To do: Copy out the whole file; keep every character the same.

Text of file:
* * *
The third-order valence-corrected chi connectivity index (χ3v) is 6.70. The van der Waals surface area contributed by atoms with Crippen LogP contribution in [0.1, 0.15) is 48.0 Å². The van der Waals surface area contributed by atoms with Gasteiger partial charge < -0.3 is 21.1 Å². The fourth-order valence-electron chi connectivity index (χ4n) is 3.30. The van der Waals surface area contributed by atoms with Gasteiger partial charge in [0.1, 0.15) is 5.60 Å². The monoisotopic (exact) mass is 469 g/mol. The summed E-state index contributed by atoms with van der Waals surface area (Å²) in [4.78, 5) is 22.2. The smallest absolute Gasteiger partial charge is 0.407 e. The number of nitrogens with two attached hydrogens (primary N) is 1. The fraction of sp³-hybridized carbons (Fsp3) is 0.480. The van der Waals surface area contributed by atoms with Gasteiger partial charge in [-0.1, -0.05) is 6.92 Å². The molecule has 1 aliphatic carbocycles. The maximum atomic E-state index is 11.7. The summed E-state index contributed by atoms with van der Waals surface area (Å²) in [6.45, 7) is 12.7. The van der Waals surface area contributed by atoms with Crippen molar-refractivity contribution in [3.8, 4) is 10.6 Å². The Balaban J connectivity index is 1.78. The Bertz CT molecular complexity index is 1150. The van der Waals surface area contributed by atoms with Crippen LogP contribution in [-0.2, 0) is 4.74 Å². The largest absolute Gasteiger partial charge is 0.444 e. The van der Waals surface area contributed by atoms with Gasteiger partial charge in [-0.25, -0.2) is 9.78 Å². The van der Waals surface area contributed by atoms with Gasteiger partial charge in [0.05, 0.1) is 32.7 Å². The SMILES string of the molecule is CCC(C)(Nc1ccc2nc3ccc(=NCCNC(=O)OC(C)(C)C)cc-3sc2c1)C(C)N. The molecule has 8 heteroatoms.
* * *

The third-order valence-corrected chi connectivity index (χ3v) is 6.70. The van der Waals surface area contributed by atoms with Crippen LogP contribution in [0.1, 0.15) is 48.0 Å². The van der Waals surface area contributed by atoms with Gasteiger partial charge < -0.3 is 21.1 Å². The fourth-order valence-electron chi connectivity index (χ4n) is 3.30. The van der Waals surface area contributed by atoms with Gasteiger partial charge in [0.1, 0.15) is 5.60 Å². The monoisotopic (exact) mass is 469 g/mol. The summed E-state index contributed by atoms with van der Waals surface area (Å²) in [4.78, 5) is 22.2. The smallest absolute Gasteiger partial charge is 0.407 e. The number of nitrogens with two attached hydrogens (primary N) is 1. The fraction of sp³-hybridized carbons (Fsp3) is 0.480. The van der Waals surface area contributed by atoms with Gasteiger partial charge in [-0.1, -0.05) is 6.92 Å². The molecule has 1 aliphatic carbocycles. The maximum atomic E-state index is 11.7. The summed E-state index contributed by atoms with van der Waals surface area (Å²) in [6.45, 7) is 12.7. The van der Waals surface area contributed by atoms with Crippen molar-refractivity contribution in [3.8, 4) is 10.6 Å². The Balaban J connectivity index is 1.78. The Bertz CT molecular complexity index is 1150. The van der Waals surface area contributed by atoms with Crippen LogP contribution in [-0.2, 0) is 4.74 Å². The largest absolute Gasteiger partial charge is 0.444 e. The van der Waals surface area contributed by atoms with Gasteiger partial charge in [-0.25, -0.2) is 9.78 Å². The van der Waals surface area contributed by atoms with Gasteiger partial charge in [0.05, 0.1) is 32.7 Å². The SMILES string of the molecule is CCC(C)(Nc1ccc2nc3ccc(=NCCNC(=O)OC(C)(C)C)cc-3sc2c1)C(C)N. The molecule has 8 heteroatoms.